12. The outpatient physical therapy that you will have beginning at 2 weeks postoperatively is absolutely critical. We have a list of therapists that we know and trust and we think that they can get you a more optimal outcome. You certainly may choose your therapist if you have a therapist that you know. Given that this is a very important time, we strongly encourage you to use a therapist that we recommend. If you chose a therapist we are unfamiliar with or a therapist who does not have experience rehabilitating knee replacements, this may result in significant postoperative stiffness or a suboptimal outcome. Please discuss this with your surgeon in detail if you elect to choose your own therapist.At 6 weeks postoperatively you will return to the office. We would expect you to have 90% of your range of motion back and to be progressing nicely.  A good goal would be a range of motion 0-120 degrees.  At this point if you are doing really well, we might elect to transition you to a home exercise program and to stop doing formal physical therapy. Please discuss this with your therapist and Dr. Branam before you elect to do this.
  13. At 3 months postoperatively we expect that you would have 90% of the outcome that you will get. The 10% improvement in your function from the end of month 3 to the 1-year postoperative mark is not insignificant. Please be patient during this time. We think you will continue to get better up to 1 year postoperatively.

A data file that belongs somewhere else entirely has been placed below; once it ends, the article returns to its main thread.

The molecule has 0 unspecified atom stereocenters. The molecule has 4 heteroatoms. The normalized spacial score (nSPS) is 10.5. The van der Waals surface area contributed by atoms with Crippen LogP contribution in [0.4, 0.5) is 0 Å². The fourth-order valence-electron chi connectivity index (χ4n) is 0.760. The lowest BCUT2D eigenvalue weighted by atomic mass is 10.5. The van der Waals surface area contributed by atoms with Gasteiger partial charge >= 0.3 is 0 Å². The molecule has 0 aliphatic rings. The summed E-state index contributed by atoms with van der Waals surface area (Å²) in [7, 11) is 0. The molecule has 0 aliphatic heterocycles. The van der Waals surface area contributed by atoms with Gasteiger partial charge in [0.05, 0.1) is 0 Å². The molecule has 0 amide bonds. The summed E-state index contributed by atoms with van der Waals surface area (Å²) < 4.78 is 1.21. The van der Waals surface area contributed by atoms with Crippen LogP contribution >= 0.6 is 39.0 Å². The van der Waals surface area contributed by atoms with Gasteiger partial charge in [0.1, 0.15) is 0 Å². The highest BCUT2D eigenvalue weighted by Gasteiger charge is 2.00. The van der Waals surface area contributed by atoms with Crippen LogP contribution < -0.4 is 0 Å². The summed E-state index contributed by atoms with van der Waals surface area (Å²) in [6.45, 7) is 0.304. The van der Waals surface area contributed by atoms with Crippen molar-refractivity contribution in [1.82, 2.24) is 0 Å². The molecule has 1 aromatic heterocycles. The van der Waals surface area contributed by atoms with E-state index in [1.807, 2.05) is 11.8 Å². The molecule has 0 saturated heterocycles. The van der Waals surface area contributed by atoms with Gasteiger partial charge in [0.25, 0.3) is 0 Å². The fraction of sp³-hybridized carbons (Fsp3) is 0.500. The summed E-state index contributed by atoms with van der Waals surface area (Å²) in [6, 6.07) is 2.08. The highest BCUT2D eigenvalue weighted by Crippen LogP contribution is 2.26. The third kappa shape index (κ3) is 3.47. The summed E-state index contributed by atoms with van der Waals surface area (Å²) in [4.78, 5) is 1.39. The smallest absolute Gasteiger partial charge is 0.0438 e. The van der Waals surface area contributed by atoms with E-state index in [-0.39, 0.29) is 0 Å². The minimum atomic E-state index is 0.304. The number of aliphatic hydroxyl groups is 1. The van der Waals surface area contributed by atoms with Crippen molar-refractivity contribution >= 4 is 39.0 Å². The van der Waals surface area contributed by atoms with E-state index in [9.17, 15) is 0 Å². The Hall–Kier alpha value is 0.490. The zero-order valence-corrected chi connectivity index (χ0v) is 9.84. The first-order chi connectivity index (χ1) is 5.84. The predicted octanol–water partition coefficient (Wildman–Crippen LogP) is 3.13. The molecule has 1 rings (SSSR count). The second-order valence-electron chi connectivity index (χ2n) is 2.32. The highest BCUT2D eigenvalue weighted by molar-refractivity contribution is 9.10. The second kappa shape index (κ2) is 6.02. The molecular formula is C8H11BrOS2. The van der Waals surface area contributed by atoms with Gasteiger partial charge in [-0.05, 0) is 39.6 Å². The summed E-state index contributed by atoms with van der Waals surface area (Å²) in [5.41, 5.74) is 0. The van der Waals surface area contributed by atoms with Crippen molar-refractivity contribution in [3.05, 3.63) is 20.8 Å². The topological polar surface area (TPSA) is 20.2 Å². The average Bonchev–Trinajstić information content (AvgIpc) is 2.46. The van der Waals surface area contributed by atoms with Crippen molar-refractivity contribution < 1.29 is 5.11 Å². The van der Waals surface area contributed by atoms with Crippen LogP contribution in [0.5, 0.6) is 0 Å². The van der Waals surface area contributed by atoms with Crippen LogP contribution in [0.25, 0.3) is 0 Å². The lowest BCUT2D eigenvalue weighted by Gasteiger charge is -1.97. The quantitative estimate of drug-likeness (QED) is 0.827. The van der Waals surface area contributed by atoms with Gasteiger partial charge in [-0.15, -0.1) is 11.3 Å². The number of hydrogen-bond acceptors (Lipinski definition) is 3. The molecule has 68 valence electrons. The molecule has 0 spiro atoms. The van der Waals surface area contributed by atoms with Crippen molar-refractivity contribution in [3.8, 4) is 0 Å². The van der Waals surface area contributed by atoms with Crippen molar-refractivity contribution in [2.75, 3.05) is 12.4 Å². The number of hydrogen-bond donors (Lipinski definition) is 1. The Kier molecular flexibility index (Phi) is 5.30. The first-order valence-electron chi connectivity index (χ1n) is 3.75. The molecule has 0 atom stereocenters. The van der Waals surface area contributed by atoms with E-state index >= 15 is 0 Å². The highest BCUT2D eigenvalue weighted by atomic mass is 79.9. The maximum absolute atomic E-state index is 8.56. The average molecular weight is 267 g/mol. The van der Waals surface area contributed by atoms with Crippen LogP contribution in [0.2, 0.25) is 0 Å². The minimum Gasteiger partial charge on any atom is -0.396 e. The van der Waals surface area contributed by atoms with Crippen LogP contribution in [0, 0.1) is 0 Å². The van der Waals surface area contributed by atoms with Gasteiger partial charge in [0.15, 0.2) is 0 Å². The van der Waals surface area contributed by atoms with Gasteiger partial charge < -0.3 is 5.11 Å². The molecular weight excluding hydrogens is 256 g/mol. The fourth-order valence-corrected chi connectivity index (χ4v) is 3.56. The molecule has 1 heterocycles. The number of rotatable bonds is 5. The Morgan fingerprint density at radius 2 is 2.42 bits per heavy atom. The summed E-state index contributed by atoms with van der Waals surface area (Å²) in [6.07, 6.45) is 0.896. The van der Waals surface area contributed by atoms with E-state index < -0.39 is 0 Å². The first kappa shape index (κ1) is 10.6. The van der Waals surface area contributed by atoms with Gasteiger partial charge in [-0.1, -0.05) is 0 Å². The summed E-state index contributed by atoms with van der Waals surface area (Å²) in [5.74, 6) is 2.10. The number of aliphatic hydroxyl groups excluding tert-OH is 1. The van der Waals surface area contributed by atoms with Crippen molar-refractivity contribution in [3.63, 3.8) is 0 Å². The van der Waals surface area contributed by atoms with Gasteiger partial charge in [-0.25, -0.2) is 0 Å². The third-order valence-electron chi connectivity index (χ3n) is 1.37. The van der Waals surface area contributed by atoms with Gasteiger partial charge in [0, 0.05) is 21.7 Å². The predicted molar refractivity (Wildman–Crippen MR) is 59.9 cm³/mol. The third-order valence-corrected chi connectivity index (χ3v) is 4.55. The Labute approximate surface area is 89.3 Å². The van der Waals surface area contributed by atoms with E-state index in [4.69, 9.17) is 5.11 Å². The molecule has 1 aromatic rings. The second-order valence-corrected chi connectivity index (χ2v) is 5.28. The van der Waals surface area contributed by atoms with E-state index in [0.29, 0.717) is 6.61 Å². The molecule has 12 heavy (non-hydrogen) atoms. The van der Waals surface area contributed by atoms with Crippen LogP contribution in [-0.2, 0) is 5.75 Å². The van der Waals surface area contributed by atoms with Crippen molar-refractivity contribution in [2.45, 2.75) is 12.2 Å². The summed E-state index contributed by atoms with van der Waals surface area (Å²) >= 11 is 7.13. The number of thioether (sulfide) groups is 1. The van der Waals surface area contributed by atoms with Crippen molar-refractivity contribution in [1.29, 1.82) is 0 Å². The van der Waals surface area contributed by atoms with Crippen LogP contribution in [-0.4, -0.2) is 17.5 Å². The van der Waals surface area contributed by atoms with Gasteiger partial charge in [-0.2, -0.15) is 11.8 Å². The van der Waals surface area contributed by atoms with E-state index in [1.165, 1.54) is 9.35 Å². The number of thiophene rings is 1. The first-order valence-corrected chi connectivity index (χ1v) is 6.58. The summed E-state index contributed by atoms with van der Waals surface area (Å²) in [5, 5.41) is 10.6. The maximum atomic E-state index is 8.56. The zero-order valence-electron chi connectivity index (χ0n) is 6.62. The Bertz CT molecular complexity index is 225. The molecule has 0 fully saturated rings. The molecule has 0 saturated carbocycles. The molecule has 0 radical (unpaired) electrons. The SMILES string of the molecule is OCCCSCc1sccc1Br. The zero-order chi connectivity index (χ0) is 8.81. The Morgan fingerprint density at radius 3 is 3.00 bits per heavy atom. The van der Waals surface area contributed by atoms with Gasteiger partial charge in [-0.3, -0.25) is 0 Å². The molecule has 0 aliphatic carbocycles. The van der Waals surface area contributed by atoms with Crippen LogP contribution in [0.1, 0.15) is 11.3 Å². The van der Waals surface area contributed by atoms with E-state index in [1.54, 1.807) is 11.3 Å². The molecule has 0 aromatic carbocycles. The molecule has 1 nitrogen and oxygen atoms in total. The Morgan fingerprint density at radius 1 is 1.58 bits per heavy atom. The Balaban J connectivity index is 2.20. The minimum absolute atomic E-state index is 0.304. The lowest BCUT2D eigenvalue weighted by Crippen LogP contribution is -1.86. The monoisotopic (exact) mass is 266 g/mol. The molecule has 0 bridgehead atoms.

As you can see, there are multiple variables that affect the outcome of a total knee replacement. We feel that we have assembled a team that will help you succeed. It is very important that you know that active participation is required on your part. If you are unable or unwilling to do therapy postoperatively, then you should not have your knee replaced. If there are concerns you have with the ability to participate in your own care postoperatively, please discuss this with us preoperatively. While certainly we cannot guarantee you any kind of an outcome, we believe that if you are diligent in your exercises, most patients are exceedingly happy with their knee replacements. Please contact us with questions or problems prior to surgery or at any point postoperatively. We are here to help you and again we have assembled a team that we think is outstanding. Please visit our website for further patient education or to read the many testimonials that we have from really happy patients!!!